News and insight for North America's fresh produce buyers
Maura Maxwell

BY MAURA MAXWELL

@maurafruitnet

Wednesday 10th November 2021, 03:44 Central Time

US companies to grow gene-edited strawberries

Potential benefits for growers and consumers include less food waste and improved yields

US companies to grow gene-edited strawberries

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JR Simplot, the Idaho company that successfully brought genetically modified potatoes to the US market, has teamed up with California-based plant breeding company Plant Sciences to grow strawberries they say will stay fresh longer and have a longer growing season.

The two privately-held companies said they expect to launch the first commercially available, gene-edited strawberries within a few years.

US growers produced US$2.2bn of strawberries in 2020, mostly in California, according to the US Department of Agriculture. But consumers discarded an estimated 35 per cent of the crop due to spoilage.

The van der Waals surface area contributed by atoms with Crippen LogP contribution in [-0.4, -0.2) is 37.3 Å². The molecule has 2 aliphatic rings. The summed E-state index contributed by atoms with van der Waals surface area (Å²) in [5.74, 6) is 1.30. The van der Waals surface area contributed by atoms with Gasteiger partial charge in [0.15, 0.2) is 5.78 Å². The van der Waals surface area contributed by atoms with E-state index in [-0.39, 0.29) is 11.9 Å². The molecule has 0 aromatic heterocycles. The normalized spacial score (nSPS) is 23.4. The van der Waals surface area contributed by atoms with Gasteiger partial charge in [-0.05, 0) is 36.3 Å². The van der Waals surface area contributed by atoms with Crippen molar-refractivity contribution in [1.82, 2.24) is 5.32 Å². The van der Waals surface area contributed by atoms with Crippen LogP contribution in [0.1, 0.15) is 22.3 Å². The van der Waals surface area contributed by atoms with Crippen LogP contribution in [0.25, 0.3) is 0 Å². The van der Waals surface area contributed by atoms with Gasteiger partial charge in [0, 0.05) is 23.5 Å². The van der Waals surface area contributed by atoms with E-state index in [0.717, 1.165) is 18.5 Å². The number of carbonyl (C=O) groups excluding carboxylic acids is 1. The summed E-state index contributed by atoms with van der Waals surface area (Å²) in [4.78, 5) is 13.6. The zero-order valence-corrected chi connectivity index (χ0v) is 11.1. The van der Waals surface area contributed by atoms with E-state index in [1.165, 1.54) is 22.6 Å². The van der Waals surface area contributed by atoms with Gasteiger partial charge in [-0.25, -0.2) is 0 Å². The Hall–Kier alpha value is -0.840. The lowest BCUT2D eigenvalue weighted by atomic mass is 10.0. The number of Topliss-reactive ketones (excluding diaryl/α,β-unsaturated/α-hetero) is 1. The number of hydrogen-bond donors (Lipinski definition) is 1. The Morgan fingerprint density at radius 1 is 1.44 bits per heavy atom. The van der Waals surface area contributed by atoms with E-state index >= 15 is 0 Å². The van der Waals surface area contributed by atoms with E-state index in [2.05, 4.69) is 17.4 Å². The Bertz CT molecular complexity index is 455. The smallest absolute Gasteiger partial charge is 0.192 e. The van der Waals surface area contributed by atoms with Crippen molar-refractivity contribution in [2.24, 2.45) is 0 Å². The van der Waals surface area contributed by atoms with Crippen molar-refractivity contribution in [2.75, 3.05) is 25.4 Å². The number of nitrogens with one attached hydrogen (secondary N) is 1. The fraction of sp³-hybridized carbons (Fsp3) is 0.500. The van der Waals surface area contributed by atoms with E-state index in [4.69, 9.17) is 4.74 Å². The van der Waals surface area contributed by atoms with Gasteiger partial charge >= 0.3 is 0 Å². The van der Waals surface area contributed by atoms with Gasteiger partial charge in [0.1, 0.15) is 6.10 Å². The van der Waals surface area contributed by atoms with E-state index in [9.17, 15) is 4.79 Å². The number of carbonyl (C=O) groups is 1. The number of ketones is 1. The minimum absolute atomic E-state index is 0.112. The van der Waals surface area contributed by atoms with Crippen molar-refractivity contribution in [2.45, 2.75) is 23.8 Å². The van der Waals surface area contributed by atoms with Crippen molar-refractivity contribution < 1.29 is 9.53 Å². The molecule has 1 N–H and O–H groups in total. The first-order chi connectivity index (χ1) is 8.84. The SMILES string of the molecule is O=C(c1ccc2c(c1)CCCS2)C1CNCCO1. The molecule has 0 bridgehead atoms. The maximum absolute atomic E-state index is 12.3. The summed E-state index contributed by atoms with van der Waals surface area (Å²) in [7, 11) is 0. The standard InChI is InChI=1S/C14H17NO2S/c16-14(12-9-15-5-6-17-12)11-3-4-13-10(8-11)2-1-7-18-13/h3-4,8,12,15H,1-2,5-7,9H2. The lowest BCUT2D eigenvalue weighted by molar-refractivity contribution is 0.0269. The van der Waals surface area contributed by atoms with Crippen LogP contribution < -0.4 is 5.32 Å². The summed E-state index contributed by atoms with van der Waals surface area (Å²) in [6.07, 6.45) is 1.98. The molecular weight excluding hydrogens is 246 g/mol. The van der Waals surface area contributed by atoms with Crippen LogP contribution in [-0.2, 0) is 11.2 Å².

Simplot and Plant Sciences officials said genetically modified strawberries will help reduce waste, and make them available to consumers for longer during the year.

The strawberries will contain genes from only strawberries, selecting desirable traits that have been cultivated over decades.

“It's the same technology we're working on with potatoes,” said Doug Cole, director of marketing and biotech affairs at Simplot. “We have the opportunity to do that with this technology.”

Simplot has previously used the gene-modifying technique, approved by the US Environmental Protection Agency and Food and Drug Administration, to develop Simplot potatoes, which are sold in some 40 US states and 4,000 supermarkets and 9,000 restaurants throughout the US.

Cole said the company submitted information to the Agriculture Department that determined the gene editing being used on strawberries replicates a natural process and doesn't need regulatory approval before the strawberries are brought to the market.

Steve Nelson, president and chief executive officer of Plant Sciences, said the company over the last 35 years has developed five distinct breeding populations of strawberries that do best in various growing areas and climate types.

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